By Yann Louvel, on Apr 8, 2013. Climate and Energy Campaign Coordinator for the BankTrack network.
Last week, Bloomberg published the results of its third annual ranking of the “world’s greenest banks”: Citi was ranked first, followed by Santander and JPMorgan. The study assesses banks based on their lending to clean-energy projects and reduction in their own power consumption and carbon footprints. However, banks’ support for dirty energy, such as fossil fuel and nuclear power, is notably absent from Bloomberg’s methodology. When the value of banks’ finance for fossil fuels so often dwarves their investments in renewables, Bloomberg’s data does not even tell half of the story.
Measuring the good, ignoring the bad
One question mark over Bloomberg’s ranking is its definition of “clean energy”, and in particular its inclusion of hydropower (including large environmentally and socially destructive dam projects) and biomass/biofuels in this definition.
But the fundamental problem with its approach lies in the complete omission of banks’ investments in fossil fuels and nuclear energy. While banks’ growing investments in green energy are to be welcomed, it is even more crucial that investments in fossil fuels drop drastically in the coming years if we are to have a chance of avoiding catastrophic global warming. The ratio of green to ’brown’ investments would provide a meaningful study on the level of “greenness” of a bank, but looking at clean investments alone makes this little more than a PR exercise for the banking sector.
To give a concrete example of this problem, BankTrack, together with urgewald, Groundwork and Earthlife Africa, released the “Bankrolling Climate Change” report in Durban in 2011. The report is an investigation into the coal investments of the world’s leading banks. We looked at the funding of 93 international banks in 71 coal companies between 2005 and 2011 to identify the “top 20 climate killer banks” in the world. The results show a significant overlap between Bloomberg’s “world’s greenest banks” and the top 20 climate killer banks. In fact, seven of Bloomberg’s top ten appear in the “Climate Killer” list.
|Bloomberg’s “World’s Greenest Banks”|
|Name||Bloomberg rating (2012)||Climate Killer Banks rating (2011)|
|JP Morgan Chase||3||1|
|Mitsubishi UFJ Finance Group||4||17|
|Credit Suisse Group||5||9|
|Mizuho Financial Group||8||–|
|Lloyds Banking Group||9||–|
Citi, which tops Bloomberg’s list, was rated the number two climate killer bank, and JPMorgan, our number one climate killer bank, is Bloomberg’s number three. Citi’s investments in the coal industry grew by 40% between 2005 and 2010 as the bank poured more than €13 billion into the coal industry. Citi’s profile on the BankTrack website links the bank to the controversial Keystone XL tar sands pipeline, as well as mountaintop removal coal mining and the controversial Alpha Coal project in Australia, expected to directly and negatively impact the Great Barrier Reef. This makes the “Greenest Bank in the World” tag a little hard to swallow.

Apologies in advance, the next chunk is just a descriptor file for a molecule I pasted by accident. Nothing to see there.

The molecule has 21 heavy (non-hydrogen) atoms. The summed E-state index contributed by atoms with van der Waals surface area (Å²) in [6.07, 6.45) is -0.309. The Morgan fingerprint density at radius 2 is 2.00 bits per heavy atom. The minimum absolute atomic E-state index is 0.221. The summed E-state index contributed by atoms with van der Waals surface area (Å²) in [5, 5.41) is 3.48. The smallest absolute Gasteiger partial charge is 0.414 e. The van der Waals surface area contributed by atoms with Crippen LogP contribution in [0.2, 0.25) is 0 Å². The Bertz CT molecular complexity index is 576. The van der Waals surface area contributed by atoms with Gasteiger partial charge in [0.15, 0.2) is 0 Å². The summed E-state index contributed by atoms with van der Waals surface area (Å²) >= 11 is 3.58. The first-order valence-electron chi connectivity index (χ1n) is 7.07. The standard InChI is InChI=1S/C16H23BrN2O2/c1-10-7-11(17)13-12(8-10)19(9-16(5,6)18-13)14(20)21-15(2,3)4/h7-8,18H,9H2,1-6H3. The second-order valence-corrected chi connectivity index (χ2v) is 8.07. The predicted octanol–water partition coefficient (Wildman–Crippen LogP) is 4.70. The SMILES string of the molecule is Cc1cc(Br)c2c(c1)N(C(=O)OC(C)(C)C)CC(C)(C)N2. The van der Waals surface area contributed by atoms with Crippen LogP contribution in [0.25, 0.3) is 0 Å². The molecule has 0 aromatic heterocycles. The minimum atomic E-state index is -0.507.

Environmental direct impact: back to sustainability pre-history
Another disturbing aspect of Bloomberg’s methodology is that “reductions in air emissions and water use and gains in energy efficiency” account for a full 30 percent of the score. These are banks’ “direct” impacts, e.g. their own use of energy for electricity and office heating. If this approach would have been understandable in the 1990s, it seems extremely dated in 2013, to say the least.
Numerous studies, particularly from NGOs including many from BankTrack members and partners in the past few years, have clearly demonstrated that banks’ primary environmental impacts are result from their core activities – their lending and investments – rather than through their “direct” impacts. While the sustainability debate in the banking sector started ten or twenty years ago with these direct impacts, the trend since then has been towards looking at the issues that matter: the impacts of banks’ finance. Methodologies for measuring these ‘financed emissions’ already exist, and BankTrack has long called on banks to report on these impacts systematically.
Management and reduction of direct impacts should be considered a ‘hygiene factor’ for banks, rather than a core issue. When Bloomberg reports that JPMorgan, which invested more than €16 billion in the coal industry between 2005 and 2011, “revamped its Park Avenue headquarters in New York, where energy-saving lights now dim automatically and a 54,000-gallon basement tank collects rain for flushing toilets and watering plants”, one has to wonder if it is looking down its telescope backwards.
Stop the greenwashing
By avoiding mention of fossil fuels and nuclear energy, and by giving undue weight to banks’ direct impacts, Bloomberg’s “greenest banks” methodology is fundamentally, and it would seem deliberately, flawed. (Banktrack and partners Rainforest Action Network and urgewald already raised these concerns in a letter to Bloomberg last year).
The results of this study will now be used by the “world’s greenest banks” in their marketing and public relations material – a generous but undeserved gift to banks which are ploughing billions into environmentally destructive projects. This is a shame when there remain plenty of opportunities for Bloomberg, banks, analysts and other stakeholders to examine bank’s investments in fossil fuels, nuclear power, and their financed emissions. BankTrack will continue to denounce such greenwashing exercises in the coming months and years.